Gold prices were negative with a 0.65% loss as higher Fed interest rate hike expectations pushed the metal lower. All things equal, higher US interest rates generally increase the value of the dollar, and a stronger dollar pushes gold prices down.

Bonds

The 10-year Treasury yield fell from 2.93% to 2.89%, resulting in positive performance for traditional US bond asset classes. Yields reached as low as 2.75% during the week as political tensions in Italy pushed investors toward more safe-haven asset classes. However, yields rebounded by week-end as the most recent jobs report showed US labor markets remain healthy, resulting in expectations for continued Fed rate hikes throughout 2018.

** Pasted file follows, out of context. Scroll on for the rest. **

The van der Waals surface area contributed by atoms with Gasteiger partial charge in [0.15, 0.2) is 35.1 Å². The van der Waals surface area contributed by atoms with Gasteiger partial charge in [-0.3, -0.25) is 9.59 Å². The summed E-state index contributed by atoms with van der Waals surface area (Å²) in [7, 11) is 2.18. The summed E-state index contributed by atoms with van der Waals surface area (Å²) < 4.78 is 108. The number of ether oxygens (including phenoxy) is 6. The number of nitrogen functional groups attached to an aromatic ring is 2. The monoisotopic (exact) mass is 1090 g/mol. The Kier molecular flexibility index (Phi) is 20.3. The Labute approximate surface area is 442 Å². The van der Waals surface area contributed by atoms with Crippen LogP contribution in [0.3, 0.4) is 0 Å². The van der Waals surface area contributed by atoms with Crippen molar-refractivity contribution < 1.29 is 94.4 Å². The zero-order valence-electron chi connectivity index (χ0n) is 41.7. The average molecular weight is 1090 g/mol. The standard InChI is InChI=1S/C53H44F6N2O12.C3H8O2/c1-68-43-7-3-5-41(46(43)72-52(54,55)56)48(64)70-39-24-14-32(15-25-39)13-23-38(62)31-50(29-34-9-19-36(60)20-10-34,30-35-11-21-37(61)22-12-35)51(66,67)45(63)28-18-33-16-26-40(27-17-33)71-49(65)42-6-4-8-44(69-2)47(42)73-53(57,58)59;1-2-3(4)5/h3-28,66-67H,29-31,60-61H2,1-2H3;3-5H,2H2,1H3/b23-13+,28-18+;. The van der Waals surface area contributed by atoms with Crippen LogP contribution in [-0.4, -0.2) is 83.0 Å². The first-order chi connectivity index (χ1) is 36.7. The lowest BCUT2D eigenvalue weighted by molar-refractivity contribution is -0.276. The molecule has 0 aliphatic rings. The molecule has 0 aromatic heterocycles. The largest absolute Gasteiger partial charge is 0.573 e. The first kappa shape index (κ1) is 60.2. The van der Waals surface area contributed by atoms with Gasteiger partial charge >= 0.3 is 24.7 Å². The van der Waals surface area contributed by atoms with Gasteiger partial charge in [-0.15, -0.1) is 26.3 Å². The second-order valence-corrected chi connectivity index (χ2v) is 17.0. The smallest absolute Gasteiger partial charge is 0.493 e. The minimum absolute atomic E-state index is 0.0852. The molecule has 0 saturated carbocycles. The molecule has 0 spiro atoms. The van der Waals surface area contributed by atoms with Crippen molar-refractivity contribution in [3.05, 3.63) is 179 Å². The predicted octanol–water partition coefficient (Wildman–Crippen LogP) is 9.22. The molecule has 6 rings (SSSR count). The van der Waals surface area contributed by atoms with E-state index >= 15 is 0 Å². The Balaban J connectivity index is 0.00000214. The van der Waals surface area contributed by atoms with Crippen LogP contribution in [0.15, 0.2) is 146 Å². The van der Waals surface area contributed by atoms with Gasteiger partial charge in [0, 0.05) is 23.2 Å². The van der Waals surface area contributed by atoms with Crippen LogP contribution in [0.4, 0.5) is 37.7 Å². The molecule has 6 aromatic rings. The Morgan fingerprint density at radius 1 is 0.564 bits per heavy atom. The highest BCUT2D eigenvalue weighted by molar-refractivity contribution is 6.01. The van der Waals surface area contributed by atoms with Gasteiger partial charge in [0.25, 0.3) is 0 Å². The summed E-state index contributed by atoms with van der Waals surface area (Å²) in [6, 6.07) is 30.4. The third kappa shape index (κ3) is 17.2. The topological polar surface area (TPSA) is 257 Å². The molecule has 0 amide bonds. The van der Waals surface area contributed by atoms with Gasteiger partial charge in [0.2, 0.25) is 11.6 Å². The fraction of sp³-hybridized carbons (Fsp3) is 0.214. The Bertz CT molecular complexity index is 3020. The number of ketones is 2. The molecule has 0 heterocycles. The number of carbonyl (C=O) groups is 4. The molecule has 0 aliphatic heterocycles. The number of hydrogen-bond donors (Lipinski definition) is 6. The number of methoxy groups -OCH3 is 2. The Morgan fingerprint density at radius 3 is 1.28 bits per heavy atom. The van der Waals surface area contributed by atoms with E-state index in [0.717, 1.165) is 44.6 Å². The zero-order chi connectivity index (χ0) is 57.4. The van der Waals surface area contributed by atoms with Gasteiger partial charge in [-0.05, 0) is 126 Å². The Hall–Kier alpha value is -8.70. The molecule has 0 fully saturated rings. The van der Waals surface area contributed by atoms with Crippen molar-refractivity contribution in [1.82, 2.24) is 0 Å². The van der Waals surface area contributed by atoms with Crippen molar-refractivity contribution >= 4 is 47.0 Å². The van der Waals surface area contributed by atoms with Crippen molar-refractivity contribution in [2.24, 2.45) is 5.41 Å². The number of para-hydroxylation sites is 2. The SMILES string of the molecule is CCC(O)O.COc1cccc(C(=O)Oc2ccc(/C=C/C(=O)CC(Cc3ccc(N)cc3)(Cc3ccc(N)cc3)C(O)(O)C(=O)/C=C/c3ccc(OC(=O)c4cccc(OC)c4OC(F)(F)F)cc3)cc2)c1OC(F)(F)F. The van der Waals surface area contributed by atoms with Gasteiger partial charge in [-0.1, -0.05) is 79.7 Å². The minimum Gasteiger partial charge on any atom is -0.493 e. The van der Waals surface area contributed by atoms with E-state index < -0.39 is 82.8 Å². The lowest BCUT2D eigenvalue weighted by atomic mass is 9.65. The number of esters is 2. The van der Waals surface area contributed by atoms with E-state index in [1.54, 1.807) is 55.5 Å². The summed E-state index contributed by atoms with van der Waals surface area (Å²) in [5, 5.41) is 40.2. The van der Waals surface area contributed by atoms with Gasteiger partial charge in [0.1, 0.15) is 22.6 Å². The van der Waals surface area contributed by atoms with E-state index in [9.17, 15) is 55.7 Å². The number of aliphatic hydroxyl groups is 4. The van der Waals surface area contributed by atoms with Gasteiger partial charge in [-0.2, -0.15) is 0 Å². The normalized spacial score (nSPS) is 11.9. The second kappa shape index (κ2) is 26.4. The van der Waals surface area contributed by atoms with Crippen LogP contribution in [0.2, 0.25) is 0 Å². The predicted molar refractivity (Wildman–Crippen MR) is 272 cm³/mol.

High-yield bonds were mostly flat for the week as rising credit spreads were offset by lower broad interest rates. As long as the economy remains healthy, higher-yielding bonds are expected to continue outperforming traditional bonds in the long-run as the risk of default is moderately low.

Asset class indices are mixed so far in 2018, with commodities leading the way and traditional bond categories lagging behind.

Lesson to be learned

All you need for a lifetime of successful investing is a few big winners, and the pluses from those will overwhelm the minuses from the stocks that don’t work out.”

– Peter Lynch